Sunday marks China’s National Day, which is also the 68th anniversary of the founding of the People’s Republic of China. In the early morning, some 100,000 people across the country gathered at the Tiananmen Square in Beijing for the flag-raising ceremony, an indispensable part of the celebrations.
Accompanied by the national anthem played by the military band, the national flag rose at 06:10 am BJT sharp, together with the sun. Over 10,000 white doves were also released at the ceremony.
The national anthem and the national flag are the most solemn symbols of a nation, and in China, playing or singing the national anthem and raising the national flag are routines done on a daily basis at Tiananmen Square, and there are always people traveling long distances to watch the ceremony.
This year’s National Day also marks the first day for the national anthem law to take effect, in order to ensure appropriate use of the song “March of the Volunteers.”
Inappropriately using the national anthem at private occasions, commercial events or as background music in public places will be taken as illegal. Violators of the law, including those who maliciously modify the lyrics or play/sing the national anthem in a distorted or disrespectful way, could be detained for up to 15 days or held criminally liable.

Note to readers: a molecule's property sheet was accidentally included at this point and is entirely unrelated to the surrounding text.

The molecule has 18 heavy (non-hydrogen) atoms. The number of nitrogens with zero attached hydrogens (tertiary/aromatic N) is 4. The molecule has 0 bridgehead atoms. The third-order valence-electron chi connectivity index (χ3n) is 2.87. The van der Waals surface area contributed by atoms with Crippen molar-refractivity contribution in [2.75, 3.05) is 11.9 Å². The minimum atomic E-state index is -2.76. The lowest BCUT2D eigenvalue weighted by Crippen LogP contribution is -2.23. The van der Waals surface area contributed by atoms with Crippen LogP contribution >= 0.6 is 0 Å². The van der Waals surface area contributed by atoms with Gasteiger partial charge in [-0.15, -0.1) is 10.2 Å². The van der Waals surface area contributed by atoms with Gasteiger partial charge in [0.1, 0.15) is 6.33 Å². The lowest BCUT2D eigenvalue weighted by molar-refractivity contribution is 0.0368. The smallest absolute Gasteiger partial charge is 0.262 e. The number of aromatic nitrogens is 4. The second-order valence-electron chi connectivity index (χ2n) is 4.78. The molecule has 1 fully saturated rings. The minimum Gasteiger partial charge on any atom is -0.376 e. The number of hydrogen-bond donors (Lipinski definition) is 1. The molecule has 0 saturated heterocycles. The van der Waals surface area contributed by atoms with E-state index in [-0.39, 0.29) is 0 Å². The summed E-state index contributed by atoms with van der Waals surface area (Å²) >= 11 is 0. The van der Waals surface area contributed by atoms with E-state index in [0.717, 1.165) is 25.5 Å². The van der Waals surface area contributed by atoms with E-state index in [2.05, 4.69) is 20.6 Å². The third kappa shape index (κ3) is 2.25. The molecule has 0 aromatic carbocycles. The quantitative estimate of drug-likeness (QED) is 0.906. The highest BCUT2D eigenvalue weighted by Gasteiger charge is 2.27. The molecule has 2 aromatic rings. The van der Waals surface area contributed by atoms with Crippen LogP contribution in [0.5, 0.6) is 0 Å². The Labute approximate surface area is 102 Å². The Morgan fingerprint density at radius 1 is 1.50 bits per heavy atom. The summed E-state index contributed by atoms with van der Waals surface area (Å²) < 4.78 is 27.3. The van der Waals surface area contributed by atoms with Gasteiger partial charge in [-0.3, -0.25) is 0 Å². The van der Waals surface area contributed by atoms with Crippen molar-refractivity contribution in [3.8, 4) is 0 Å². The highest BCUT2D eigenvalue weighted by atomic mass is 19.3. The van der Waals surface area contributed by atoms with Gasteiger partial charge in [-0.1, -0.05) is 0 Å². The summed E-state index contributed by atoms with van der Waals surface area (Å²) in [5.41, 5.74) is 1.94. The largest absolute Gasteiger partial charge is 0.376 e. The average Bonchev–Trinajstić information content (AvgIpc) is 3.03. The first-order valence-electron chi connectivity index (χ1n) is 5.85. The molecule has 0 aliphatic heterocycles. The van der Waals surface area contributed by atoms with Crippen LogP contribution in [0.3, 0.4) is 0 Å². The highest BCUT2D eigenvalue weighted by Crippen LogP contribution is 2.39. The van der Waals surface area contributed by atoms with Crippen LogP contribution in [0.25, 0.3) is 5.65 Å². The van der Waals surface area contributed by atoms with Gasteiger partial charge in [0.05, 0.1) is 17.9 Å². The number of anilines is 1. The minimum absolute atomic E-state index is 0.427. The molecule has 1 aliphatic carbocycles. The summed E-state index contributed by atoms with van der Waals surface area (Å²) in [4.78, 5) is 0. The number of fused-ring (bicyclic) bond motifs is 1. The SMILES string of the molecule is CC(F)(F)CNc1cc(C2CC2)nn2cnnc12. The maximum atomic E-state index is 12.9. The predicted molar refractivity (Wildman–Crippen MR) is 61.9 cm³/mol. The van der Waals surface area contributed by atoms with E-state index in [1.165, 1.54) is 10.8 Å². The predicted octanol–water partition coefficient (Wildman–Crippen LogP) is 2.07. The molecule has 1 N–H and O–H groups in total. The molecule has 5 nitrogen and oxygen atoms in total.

Meanwhile, days before the National Day, the State Administration of Press, Publication, Radio, Film, and Television also issued a notice, requiring national broadcasters including China National Radio, China Central Television and China Education Television to broadcast the national anthem at 10:00 am on important national festivals and anniversaries.
Things to learn about the Chinese national anthem and national flag
China’s national anthem, “March of the Volunteers,” honors those who fought on the front during World War II against Japanese invaders in northeast China.
The song was written in 1935 by poet Tian Han with music by composer Nie Er, but it didn’t become the provisional national anthem until Sept. 27, 1949, the same day that China’s national flag and emblem were also approved.
It was officially adopted as the national anthem on Dec. 4, 1982, according to China’s central government website.
“The Chinese anthem was established during a very tumultuous period of revolution and adapted to draw people together around a common cause,” sociology professor Karen A. Cerulo of Rutgers University in the US told CGTN America during an interview.
“It is a call to arms, it invites [you] to participate, many anthems are like that. Even though it’s about a historical event, it feels more contemporary, calling for the action to continue,” he said.
The national flag of China has a red background symbolizing the spirit of revolution, one large yellow star and four smaller ones that represent golden rays radiating from a vast red land, according to the China Yearbook.
The four smaller stars, each with a corner pointing at the big yellow star, also symbolize the unity of the Chinese people under the leadership of the Communist Party of China. The design for the flag was open to a nationwide competition in 1949. Zeng Liansong’s submission was ultimately selected out of 1,920 submissions.
China has already adopted laws covering its national flag in 1990 and national emblem in 1991.